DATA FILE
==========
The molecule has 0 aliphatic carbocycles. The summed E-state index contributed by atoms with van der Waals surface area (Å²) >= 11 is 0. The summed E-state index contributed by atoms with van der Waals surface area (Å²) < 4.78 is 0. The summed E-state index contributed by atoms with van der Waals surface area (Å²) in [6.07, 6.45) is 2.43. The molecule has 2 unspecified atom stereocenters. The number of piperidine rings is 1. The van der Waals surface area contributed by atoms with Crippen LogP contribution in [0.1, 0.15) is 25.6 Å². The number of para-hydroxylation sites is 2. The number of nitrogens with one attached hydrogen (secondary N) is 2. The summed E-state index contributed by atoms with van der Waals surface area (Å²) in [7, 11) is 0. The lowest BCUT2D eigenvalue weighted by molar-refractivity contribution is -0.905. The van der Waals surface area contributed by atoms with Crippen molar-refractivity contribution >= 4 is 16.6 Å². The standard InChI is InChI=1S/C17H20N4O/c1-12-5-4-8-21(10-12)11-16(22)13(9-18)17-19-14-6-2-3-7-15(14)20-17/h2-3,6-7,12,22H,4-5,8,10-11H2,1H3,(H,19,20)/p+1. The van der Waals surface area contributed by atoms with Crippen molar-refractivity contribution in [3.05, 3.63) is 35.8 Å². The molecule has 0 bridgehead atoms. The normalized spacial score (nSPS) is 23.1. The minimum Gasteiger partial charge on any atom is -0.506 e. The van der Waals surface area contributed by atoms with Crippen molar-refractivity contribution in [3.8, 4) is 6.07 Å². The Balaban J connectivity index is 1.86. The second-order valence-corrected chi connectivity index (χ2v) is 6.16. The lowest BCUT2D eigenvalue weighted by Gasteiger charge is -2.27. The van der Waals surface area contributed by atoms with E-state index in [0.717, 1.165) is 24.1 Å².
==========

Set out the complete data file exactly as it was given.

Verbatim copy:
The molecule has 0 aliphatic carbocycles. The summed E-state index contributed by atoms with van der Waals surface area (Å²) >= 11 is 0. The summed E-state index contributed by atoms with van der Waals surface area (Å²) < 4.78 is 0. The summed E-state index contributed by atoms with van der Waals surface area (Å²) in [6.07, 6.45) is 2.43. The molecule has 2 unspecified atom stereocenters. The number of piperidine rings is 1. The van der Waals surface area contributed by atoms with Crippen LogP contribution in [0.1, 0.15) is 25.6 Å². The number of para-hydroxylation sites is 2. The number of nitrogens with one attached hydrogen (secondary N) is 2. The summed E-state index contributed by atoms with van der Waals surface area (Å²) in [7, 11) is 0. The lowest BCUT2D eigenvalue weighted by molar-refractivity contribution is -0.905. The van der Waals surface area contributed by atoms with Crippen molar-refractivity contribution >= 4 is 16.6 Å². The standard InChI is InChI=1S/C17H20N4O/c1-12-5-4-8-21(10-12)11-16(22)13(9-18)17-19-14-6-2-3-7-15(14)20-17/h2-3,6-7,12,22H,4-5,8,10-11H2,1H3,(H,19,20)/p+1. The van der Waals surface area contributed by atoms with Crippen molar-refractivity contribution in [3.05, 3.63) is 35.8 Å². The molecule has 0 bridgehead atoms. The normalized spacial score (nSPS) is 23.1. The minimum Gasteiger partial charge on any atom is -0.506 e. The van der Waals surface area contributed by atoms with Crippen molar-refractivity contribution in [3.8, 4) is 6.07 Å². The Balaban J connectivity index is 1.86. The second-order valence-corrected chi connectivity index (χ2v) is 6.16. The lowest BCUT2D eigenvalue weighted by Gasteiger charge is -2.27. The van der Waals surface area contributed by atoms with E-state index in [0.717, 1.165) is 24.1 Å².